But Stufflebeem added that it's unclear whether those defections grew out of the U.S. information effort. The U.S. has ``no metrics'' to measure the penetration or the persuasiveness of its messages, he said, though there is a considerable history of such efforts paying off in past wars.

``The impact of these kinds of broadcasts is almost impossible to assess,'' said Michael Radu, a senior fellow at the Foreign Policy Research Institute whose academic speciality is international terrorism.

Radu and other experts in psychological warfare -- ``psyops'' in military parlance -- say that particularly in an unconventional war like the one the U.S. has undertaken in Afghanistan, the battle for hearts and minds is at least as critical as the armed conflict to America's ultimate success.

``If all it does is save lives'' by encouraging civilians to move out of likely combat zones, the psyops campaign will more than justify its cost, said Charlie Borchini, a former commander of the Army's 4th Psychological Operations Group at Ft. Bragg, N.C.

Borchini, who was in the thick of psyops in Somalia and the Balkans during the 1990s, said he believes propaganda efforts can be critical to battlefield victories and lay the groundwork for political stability.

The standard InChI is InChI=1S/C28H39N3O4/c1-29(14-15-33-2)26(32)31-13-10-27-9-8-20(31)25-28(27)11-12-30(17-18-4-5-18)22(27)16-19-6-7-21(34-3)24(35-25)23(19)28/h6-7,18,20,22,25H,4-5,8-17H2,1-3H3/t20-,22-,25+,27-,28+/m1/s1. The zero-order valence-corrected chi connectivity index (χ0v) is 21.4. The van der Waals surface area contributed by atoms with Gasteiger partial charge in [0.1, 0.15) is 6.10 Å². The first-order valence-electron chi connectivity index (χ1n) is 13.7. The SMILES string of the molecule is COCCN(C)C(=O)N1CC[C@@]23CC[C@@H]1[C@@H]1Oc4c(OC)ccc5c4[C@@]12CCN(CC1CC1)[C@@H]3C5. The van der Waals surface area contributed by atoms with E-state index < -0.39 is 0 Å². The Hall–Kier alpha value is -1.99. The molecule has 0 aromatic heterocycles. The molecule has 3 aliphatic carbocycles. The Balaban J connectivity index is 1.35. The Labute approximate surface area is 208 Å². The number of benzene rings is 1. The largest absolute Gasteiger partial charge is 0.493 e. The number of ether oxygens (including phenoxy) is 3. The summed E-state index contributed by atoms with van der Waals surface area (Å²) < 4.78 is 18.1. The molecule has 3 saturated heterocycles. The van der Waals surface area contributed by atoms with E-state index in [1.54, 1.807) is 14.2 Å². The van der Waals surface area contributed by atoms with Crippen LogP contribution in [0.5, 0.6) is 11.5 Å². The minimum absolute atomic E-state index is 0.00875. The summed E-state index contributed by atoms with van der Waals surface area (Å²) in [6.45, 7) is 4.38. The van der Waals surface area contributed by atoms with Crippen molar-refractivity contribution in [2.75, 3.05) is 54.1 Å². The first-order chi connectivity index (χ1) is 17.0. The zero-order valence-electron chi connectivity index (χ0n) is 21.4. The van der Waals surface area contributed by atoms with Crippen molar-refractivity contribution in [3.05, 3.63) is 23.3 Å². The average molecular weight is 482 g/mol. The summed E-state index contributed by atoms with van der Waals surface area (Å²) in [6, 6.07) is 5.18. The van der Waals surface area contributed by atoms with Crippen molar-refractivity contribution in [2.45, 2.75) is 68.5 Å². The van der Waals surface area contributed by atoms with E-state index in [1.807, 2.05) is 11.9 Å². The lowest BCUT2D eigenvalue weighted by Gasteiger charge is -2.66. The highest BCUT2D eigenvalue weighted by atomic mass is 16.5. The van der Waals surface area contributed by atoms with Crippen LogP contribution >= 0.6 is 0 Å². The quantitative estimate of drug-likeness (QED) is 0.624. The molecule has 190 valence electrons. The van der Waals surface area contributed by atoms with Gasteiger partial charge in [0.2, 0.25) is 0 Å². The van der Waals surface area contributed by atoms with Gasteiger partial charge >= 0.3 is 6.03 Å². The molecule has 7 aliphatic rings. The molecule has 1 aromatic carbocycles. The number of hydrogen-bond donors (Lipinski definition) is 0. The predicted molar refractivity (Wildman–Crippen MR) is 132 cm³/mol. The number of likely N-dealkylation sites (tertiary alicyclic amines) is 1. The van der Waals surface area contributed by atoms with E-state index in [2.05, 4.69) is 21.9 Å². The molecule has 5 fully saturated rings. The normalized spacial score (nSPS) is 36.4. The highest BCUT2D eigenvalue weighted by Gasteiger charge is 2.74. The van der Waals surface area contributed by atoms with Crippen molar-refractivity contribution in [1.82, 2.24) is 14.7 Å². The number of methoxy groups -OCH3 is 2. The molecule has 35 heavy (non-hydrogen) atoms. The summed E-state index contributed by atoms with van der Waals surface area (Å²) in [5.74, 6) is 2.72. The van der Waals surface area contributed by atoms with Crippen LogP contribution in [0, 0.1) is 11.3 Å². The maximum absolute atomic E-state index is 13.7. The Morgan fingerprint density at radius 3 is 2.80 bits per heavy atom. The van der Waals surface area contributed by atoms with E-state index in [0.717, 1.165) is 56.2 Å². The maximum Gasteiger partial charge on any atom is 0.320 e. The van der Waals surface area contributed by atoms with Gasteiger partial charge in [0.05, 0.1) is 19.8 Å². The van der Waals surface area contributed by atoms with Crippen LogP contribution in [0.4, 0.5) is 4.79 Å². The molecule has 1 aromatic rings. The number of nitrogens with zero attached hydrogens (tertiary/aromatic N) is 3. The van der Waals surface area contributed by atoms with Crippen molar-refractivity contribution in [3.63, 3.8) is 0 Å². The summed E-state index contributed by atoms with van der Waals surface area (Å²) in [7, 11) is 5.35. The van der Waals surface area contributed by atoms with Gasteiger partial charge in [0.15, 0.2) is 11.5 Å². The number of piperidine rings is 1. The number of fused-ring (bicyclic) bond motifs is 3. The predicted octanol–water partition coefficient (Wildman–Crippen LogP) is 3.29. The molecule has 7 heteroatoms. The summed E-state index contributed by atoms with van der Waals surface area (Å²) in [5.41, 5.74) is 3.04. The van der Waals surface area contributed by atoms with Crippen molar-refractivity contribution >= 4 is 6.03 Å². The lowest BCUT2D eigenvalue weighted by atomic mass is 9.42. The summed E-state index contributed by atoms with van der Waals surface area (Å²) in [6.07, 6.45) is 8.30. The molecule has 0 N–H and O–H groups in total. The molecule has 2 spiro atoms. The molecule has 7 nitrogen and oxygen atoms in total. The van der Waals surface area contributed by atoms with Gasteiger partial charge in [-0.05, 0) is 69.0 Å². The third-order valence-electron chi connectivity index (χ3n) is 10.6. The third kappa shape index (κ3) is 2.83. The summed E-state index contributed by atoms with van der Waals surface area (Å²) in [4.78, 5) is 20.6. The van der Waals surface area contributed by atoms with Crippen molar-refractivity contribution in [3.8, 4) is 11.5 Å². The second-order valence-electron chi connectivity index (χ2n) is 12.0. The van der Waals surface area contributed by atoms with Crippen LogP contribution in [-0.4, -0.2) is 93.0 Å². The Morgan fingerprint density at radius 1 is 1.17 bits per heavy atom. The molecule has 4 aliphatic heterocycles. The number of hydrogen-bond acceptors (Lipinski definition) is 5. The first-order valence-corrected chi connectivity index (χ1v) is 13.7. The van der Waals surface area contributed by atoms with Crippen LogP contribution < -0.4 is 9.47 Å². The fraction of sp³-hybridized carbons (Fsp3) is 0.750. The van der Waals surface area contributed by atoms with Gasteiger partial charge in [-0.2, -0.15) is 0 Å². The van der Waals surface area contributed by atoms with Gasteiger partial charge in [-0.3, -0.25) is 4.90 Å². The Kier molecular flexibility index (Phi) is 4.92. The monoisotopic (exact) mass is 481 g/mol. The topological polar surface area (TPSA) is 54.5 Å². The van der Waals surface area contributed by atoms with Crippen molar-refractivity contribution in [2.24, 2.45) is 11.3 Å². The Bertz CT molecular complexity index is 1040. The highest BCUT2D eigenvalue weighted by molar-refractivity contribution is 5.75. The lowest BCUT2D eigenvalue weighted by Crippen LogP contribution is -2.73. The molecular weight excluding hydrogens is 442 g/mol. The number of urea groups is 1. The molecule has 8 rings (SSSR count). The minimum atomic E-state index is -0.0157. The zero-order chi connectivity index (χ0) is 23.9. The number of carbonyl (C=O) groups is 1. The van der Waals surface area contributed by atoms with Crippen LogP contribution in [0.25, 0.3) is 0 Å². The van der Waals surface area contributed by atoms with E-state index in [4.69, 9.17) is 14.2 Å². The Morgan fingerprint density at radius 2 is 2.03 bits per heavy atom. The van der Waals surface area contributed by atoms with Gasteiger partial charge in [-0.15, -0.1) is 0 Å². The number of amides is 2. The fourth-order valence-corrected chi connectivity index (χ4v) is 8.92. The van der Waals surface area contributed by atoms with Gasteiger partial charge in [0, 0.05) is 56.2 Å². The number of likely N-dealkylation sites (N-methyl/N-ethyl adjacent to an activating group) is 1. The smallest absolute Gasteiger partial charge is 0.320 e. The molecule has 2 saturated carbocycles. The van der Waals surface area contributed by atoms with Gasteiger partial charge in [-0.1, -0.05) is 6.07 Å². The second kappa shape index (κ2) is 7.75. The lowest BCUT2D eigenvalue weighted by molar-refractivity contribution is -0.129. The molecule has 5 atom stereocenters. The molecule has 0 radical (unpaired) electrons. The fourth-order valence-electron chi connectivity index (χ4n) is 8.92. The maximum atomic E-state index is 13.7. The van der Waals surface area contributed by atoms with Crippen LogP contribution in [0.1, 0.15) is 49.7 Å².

The U.S. broadcasts directed at Serb forces during the Kosovo conflict in 1999 did not trigger their withdrawal from that province, he said, but they helped create the political conflict that later forced Serb leader Slobodan Milosevic from office and ultimately to an international tribunal at The Hague.

Like the current effort in Afghanistan, the information offensives Borchini helped run relied heavily on news broadcasts generated by the Voice of America. During the Kosovo campaign, the psyops group also produced a daily 60-90 minute broadcast of its own, ``Allied Voice of Radio and Television,'' that mixed news and music in the style of a commercial station and focused on atrocities by Serb forces.

Borchini said the unit stayed away from outright propaganda, sticking to straightforward presentations of the news. The key is ``basic simple messages'' that let civilians and hostile troops know why the U.S. is sending troops into their country, he said.

Though the psyops group is staffed with an assortment of multi-lingual troops, Borchini said imparting the message can be tricky. ``It's hard enough writing what you want in English,'' and the unit has had some uncomfortable experiences with translations that distorted its intentions, he acknowledged.